Nancy Lyons is a co-owner and CEO of Clockwork and a member of Main Street Alliance, a national network of small businesses.

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Comments (9)

  1. Submitted by Curtis Senker on 03/11/2019 - 09:42 am.

    Lot of problems with this.

    Subd. 19. new text end new text begin Family member. new text end new text begin “Family member” means an employee’s child, adult child,
    spouse, sibling, parent, foster parent, parent-in-law, grandchild, grandparent, domestic partner, stepparent, or any individual related by blood or affinity whose close association with the employee is the equivalent of a family relationship.
    [Italics mine]

    If you don’t see the problem with that definition, you haven’t been paying attention to what the left has done to the concept of “family”. In the current year, and under the definition stated above, nearly anyone could be a family member.

    Forward…

    “Subd. 4. new text end new text begin Account creation; appropriation. new text end new text begin The family and medical benefit insurance
    account is created in the special revenue fund in the state treasury. Money in this account is appropriated to the commissioner to pay benefits under and to administer this chapter.”

    The bill doesn’t say how much money will be appropriated, but we know it’s a bundle. And the money employers will be forced to pay into the state’s new “insurance” plan will surely come out of the employee’s wages, directly or indirectly. It will have the same effect mandated minimum wages have had; less jobs, lower wages.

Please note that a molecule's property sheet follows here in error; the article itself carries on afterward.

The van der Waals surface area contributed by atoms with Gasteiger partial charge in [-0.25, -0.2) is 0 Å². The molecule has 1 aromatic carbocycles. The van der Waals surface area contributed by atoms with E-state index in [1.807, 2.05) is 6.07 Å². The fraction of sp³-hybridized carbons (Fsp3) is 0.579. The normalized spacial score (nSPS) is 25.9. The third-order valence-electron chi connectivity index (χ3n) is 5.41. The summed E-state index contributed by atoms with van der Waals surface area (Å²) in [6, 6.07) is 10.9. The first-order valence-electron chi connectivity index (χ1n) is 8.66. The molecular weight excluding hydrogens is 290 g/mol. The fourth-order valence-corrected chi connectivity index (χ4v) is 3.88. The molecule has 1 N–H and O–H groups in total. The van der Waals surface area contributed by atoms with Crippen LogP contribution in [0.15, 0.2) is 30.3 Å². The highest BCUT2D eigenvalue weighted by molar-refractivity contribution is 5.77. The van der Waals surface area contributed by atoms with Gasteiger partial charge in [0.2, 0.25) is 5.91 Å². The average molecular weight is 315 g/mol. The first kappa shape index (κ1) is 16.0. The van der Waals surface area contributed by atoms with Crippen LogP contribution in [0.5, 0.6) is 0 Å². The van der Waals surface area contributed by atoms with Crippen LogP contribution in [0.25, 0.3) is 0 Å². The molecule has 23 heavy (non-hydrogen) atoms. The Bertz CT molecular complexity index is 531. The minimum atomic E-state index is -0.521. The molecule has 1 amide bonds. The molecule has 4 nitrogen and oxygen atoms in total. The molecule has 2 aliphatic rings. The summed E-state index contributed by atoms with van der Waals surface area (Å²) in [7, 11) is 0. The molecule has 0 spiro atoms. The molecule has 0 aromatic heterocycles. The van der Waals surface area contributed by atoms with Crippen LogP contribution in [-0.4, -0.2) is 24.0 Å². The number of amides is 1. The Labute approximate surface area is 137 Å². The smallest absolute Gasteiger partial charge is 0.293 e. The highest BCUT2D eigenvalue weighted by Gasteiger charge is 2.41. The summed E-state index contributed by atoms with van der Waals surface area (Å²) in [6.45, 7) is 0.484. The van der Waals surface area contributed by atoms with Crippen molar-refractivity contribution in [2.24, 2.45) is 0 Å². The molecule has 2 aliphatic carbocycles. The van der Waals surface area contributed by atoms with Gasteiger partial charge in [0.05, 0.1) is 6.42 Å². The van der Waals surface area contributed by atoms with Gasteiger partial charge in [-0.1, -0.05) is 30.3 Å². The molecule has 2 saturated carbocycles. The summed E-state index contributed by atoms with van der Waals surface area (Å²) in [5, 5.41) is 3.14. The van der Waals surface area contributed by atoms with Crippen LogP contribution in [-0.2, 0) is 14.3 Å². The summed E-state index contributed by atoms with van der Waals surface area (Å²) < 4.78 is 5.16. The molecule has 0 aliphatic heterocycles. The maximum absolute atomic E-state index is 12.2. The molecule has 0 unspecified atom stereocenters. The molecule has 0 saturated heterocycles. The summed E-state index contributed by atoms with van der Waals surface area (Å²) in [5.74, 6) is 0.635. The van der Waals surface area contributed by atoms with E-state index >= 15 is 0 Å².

Finally, the author proudly declares: “We bootstrapped our business, and continue to be entirely independent 17 years in.”

    Congratulations on your success. Why you would want to take the state on as a partner after 17 years is beyond me.

    The Governor of New York has been crying about the businesses and successful people fleeing his state for more lightly regulated states in the South. Regulations like this are a prefect example of why that happens.

    • Submitted by David Lundeen on 03/11/2019 - 02:01 pm.

      Let those corporations go to the South. The most successful ones know they need to compete for the best talent and the best talent is overwhelmingly in the cities. No one is flocking to Kansas due to Brownback’s tax policies. The expenses incurred for to relocation are hardly worth it if the city/state where they relocate doesn’t have an educated work force or ammenities. CEO’s actually think about stuff like that.

  2. Submitted by joe smith on 03/11/2019 - 10:18 am.

    So you want me to pay for your employees to have family time?

  3. Submitted by David Lundeen on 03/11/2019 - 01:57 pm.

    Oh please, we live in a society where it’s socialism for the rich. Look at our tax policies if you been to differ. It’s time working people have actual policies implemented in order to help them. Every mother should automatically receive one year off after having a child. If we really cared about family values and well-being, (Republicans used to love this line) we’d have much more generous policies like the one espoused here. The benefits would easily outweigh the costs.

  4. Submitted by Mark Voorhees on 03/11/2019 - 02:06 pm.

    I don’t know if I’m for family leave because I just don’t enough about it. But I’m wholeheartedly for paid maternity leave.

  5. Submitted by Tom Anderson on 03/11/2019 - 10:18 pm.

    “The benefits they offer are what every person in the state wants.”

    Except me.